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How to Play Electric Guitar Notes for Beginners

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I’m guessing you’re here because you’re bored of chords and you want to get playing some real stuff!

You wanna play melodies, riffs and solos rather than causing your neighbour to seek support therapy by playing Wonderwall again…

Hey, we’ve all been there before.

So today I’m going to show you how to play actual notes on electric guitar, so you can start tearing up the dance floor.

Why would you have a guitar on the dance floor?

You’re asking the wrong person. Anyway let’s begin!

Using an Anchor Point To Increase Accuracy

Having an anchor point is the best way to increase your picking accuracy when playing single notes.

It also helps your muscle memory get tuned in to the distance between each string faster.

To do this, rest your picking wrist on the bridge of your guitar, but make sure it doesn’t mute any of the strings.

You want it to rest just so, like this:

Wrist on bridge anchor position

The pick I’m using here is a Jim Dunlop .88 Max Grip. It’s a fantastic guitar pick for both chords and single-notes, and I can only recommend it.

It’ll still be difficult to hit the string you want every time in the beginning, however it will make a huge difference.

Just think of it like the anchors you use in chord changes.

You don’t have to move your index finger between an Am and C chord, so you can use it as an anchor point between chord changes.

As a result, they’re much easier to play and faster to learn.

It’s the exact same idea here.

If you don’t know all the basic chords on guitar, then you can view my post on that by clicking here.

Implement this wrist anchor into your playing, and you’ll be en route to single note success.

Developing an Efficient Pick Grip

My first guitar teacher wanted me to put all 15 of my fingers onto the pick at once – apparently it stops the pick from slipping when playing chords.

And as great an idea as that may be, it’s frickin annoying when you want to play single notes as it just feels really cumbersome.

No me gusta.

After lots of experimentation I found that the best way to hold a pick for me was like this:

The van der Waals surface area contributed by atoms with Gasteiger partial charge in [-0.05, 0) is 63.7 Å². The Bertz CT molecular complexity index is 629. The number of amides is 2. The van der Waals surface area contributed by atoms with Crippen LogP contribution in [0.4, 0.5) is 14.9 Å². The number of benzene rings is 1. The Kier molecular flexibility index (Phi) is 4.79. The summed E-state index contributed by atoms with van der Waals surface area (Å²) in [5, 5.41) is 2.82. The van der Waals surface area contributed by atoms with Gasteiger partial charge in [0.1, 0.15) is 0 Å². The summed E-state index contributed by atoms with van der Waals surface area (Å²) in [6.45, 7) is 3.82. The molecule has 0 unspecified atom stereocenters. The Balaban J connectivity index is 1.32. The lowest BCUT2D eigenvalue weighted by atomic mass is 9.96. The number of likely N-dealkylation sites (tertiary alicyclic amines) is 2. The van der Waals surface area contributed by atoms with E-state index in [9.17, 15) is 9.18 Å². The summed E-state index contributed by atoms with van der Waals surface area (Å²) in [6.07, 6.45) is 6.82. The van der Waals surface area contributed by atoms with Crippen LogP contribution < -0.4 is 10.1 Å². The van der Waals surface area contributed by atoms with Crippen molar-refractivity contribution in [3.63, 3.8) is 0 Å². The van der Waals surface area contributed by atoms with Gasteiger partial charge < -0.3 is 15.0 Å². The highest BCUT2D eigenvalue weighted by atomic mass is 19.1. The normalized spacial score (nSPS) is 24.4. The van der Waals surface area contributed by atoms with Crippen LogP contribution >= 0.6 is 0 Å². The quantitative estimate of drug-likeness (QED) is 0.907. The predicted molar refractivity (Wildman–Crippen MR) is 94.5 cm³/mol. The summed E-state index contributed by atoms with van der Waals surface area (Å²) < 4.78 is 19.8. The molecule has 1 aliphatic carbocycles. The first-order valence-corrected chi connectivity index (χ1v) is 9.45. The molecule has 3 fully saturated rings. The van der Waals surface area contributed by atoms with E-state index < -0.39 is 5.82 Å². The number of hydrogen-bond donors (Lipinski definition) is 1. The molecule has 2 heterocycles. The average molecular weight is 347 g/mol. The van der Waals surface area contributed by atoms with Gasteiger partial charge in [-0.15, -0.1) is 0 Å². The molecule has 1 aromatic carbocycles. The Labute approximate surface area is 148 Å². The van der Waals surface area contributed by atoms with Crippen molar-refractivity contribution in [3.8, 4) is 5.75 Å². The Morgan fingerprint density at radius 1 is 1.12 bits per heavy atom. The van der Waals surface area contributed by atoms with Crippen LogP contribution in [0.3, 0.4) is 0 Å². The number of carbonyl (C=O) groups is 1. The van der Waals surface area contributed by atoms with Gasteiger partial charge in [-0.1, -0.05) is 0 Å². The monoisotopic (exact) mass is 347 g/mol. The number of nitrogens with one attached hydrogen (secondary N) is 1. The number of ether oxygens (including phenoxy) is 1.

How to hold a pick on guitar

You want it to feel like an extension of your index finger so that you can be as accurate as possible.

But you also want to keep a good grip of the pick so that it doesn’t fling out your hand mid-gig and knock someone unconscious.

You may have found something that works for you already, if that’s the case then great, you can skip this part.

But if you haven’t, then you can be confident that this pick grip won’t let you down.

Setting Up the Fretting Hand For Success

If the fretting hand doesn’t feel comfortable, then nothing will.

Your fingers will either fly around like spaghetti in a blender or stay as rigid as The Rock’s left nipple if you don’t get this part right.

Thankfully, that’s not too hard.

There are two main grips you should be aware of….

The blues grip and the classical grip.

The blues grip is pretty similar to how you would play chords… your thumb over the top of the neck a bit, fingers at a slight angle, overall a very natural and solid feeling position:

The blues guitar neck grip

But the classical grip is a lot more based on precision and efficiency, rather than comfort and strength.

You keep your thumb flat on the underside of the neck and your fingers parallel to the frets even as you go up onto the higher strings.

It’s typically described as a very “fast” position and looks like this:

The classical guitar neck grip

You’ll see both positions a lot, but the bluesy one is the most common.

Bending and electric guitar notes just feel a bit more comfortable to play.

But in my opinion, a mix of both is the best way.

I tend to have to have my thumb flat on the underside of the neck when playing two thickest strings because they’re easier to reach that way.

But as I go up higher across the strings, I’ll gradually slide my thumb upwards into the bluesy position.

This works a treat for me and is actually the way most guitarists do it – thumb flat for the strings that are hard to reach, thumb round for everything else.